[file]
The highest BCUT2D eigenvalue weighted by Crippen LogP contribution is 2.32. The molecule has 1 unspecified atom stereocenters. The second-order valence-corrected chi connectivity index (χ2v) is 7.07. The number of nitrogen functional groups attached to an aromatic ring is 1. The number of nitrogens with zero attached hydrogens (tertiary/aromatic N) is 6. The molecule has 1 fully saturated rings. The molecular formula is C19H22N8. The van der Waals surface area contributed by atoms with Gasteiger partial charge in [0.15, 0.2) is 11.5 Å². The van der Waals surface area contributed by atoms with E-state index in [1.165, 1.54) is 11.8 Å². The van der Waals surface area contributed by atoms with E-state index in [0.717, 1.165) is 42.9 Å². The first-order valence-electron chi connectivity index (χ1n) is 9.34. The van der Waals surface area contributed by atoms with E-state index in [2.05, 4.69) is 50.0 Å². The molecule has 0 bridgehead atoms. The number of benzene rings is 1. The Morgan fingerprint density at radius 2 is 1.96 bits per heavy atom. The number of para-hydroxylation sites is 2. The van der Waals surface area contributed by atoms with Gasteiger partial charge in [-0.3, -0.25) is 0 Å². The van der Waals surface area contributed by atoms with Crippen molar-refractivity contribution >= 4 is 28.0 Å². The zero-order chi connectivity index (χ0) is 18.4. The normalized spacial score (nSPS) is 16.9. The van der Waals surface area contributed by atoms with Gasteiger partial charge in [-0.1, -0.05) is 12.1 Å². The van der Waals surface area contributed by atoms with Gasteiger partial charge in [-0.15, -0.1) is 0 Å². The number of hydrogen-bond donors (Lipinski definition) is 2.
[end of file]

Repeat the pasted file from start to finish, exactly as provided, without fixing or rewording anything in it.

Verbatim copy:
The highest BCUT2D eigenvalue weighted by Crippen LogP contribution is 2.32. The molecule has 1 unspecified atom stereocenters. The second-order valence-corrected chi connectivity index (χ2v) is 7.07. The number of nitrogen functional groups attached to an aromatic ring is 1. The number of nitrogens with zero attached hydrogens (tertiary/aromatic N) is 6. The molecule has 1 fully saturated rings. The molecular formula is C19H22N8. The van der Waals surface area contributed by atoms with Gasteiger partial charge in [0.15, 0.2) is 11.5 Å². The van der Waals surface area contributed by atoms with E-state index in [1.165, 1.54) is 11.8 Å². The van der Waals surface area contributed by atoms with E-state index in [0.717, 1.165) is 42.9 Å². The first-order valence-electron chi connectivity index (χ1n) is 9.34. The van der Waals surface area contributed by atoms with E-state index in [2.05, 4.69) is 50.0 Å². The molecule has 0 bridgehead atoms. The number of benzene rings is 1. The Morgan fingerprint density at radius 2 is 1.96 bits per heavy atom. The number of para-hydroxylation sites is 2. The van der Waals surface area contributed by atoms with Gasteiger partial charge in [-0.3, -0.25) is 0 Å². The van der Waals surface area contributed by atoms with Crippen molar-refractivity contribution >= 4 is 28.0 Å². The zero-order chi connectivity index (χ0) is 18.4. The normalized spacial score (nSPS) is 16.9. The van der Waals surface area contributed by atoms with Gasteiger partial charge in [-0.1, -0.05) is 12.1 Å². The van der Waals surface area contributed by atoms with Gasteiger partial charge in [-0.15, -0.1) is 0 Å². The number of hydrogen-bond donors (Lipinski definition) is 2.